OUSA drops Volunteer Services Abroad membership
"I don't want to pay for students to go on a bit of a holiday."
Geography Professor Tony Binns, who has been involved with VSA for the last ten years, said “[The decision] is a very serious matter,” and he “sincerely hopes” that OUSA’s policy can be reverted. In regards to Edgar’s comments, Binns said this view was “so worrying, and so short-sighted. OUSA’s image of VSA is totally out of line.” He said, “VSA is a highly respected volunteering organisation which has an outstanding reputation across the world.” VSA Communications Officer Sarah Barnett concurred, “It’s a shame that OUSA members don’t seem to understand what VSA does, particularly in failing to recognise the incredible work that Otago students have done. It is not a ‘holiday,’ as many of the volunteers would tell you.” She said, “[The volunteers] work incredibly hard to support the organisations they’re assigned to in countries where people are living in real poverty and hardship.”
In order to have a membership with VSA, OUSA were charged a fee of $100 per year. Barnett said this money went towards “supporting [VSA’s] work on development in the wider Pacific. Members have the ability to “nominate, stand for and vote for [VSA] Council members.” “Council is responsible for guiding the ship, ensuring our fiscal responsibility and looking after our overall strategy.” Members also receive VSA publications and invitations to events held throughout the year.
Edgar was adamant to Critic that he was not against the cause in any way, but simply saw a “lack of actual incentives” to renew the membership. “I’m against things that don’t give a direct or derived benefit to students.” In regards to whether he believes students will be negatively impacted, Edgar ensured the decision “does not inhibit student’s ability to get involved.”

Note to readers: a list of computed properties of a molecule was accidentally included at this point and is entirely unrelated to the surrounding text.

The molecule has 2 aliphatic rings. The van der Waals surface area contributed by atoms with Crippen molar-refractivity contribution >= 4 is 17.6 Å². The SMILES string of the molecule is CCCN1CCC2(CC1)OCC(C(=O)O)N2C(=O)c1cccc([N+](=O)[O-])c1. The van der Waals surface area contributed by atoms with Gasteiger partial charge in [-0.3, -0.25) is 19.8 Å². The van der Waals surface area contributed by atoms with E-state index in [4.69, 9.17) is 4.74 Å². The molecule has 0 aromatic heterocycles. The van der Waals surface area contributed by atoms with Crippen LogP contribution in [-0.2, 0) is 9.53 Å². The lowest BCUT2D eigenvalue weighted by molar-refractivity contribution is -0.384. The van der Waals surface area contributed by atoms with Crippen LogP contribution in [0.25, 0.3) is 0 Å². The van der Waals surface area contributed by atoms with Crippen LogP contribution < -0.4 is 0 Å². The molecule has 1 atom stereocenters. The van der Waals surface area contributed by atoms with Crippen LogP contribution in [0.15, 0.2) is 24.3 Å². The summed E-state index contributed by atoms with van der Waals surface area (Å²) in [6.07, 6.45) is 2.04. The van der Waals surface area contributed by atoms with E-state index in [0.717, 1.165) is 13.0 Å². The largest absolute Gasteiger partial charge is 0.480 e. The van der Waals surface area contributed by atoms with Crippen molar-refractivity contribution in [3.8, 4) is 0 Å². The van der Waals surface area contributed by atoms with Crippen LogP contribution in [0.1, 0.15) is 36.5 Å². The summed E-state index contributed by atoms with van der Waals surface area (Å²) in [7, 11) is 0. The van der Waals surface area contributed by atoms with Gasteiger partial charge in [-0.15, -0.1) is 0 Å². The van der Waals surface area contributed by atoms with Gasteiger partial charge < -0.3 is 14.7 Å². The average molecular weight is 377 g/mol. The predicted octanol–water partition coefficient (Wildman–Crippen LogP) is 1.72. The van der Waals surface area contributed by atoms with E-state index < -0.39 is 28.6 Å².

“I haven’t seen any evidence of this, but I’m always the first person to admit when I’m wrong.” Edgar urged VSA to contact him with a reason as to why OUSA should still be a member.
Otago University first got involved with VSA in 2006 with the creation of the UniVol programme. The programme was collaborated with the University’s Geography Department under the guidance of Professor Tony Binns.
Fundraising Manager for VSA Karla Paotonu said that since then “44 Otago University students have been selected as UniVols and have completed 10 month assignments in a number of countries throughout Africa, Asia and the Pacific.” Paotonu noted “[the volunteers’] assignments have all been with local partner organisations who have identified an area of work that they need a volunteer to support them with to achieve their goals to help their community.”
Otago Alumni Rosie Paterson has recently returned from a Univol Programme in Papua New Guinea. Paotonu said Patterson “secured funding for a mobile health unit [in the region] which will reach nearly 30,000 people in isolated areas, providing antenatal treatment as well as general and sexual health services.”
Fellow Otago Alumni Mark Honey has also worked in the North Care Youth Clinic in Vanuatu through Univol. Paotonu said, “This involved working alongside mentors and nurses at the sexual health clinic, providing family planning information and organising activities for Vanuatu’s booming youth population.”
“I’d be more than happy to hear [from VSA] and if I think their reasoning is sufficient, I see no reason to renew it; but at this stage I don’t see too many reasons,” said Edgar.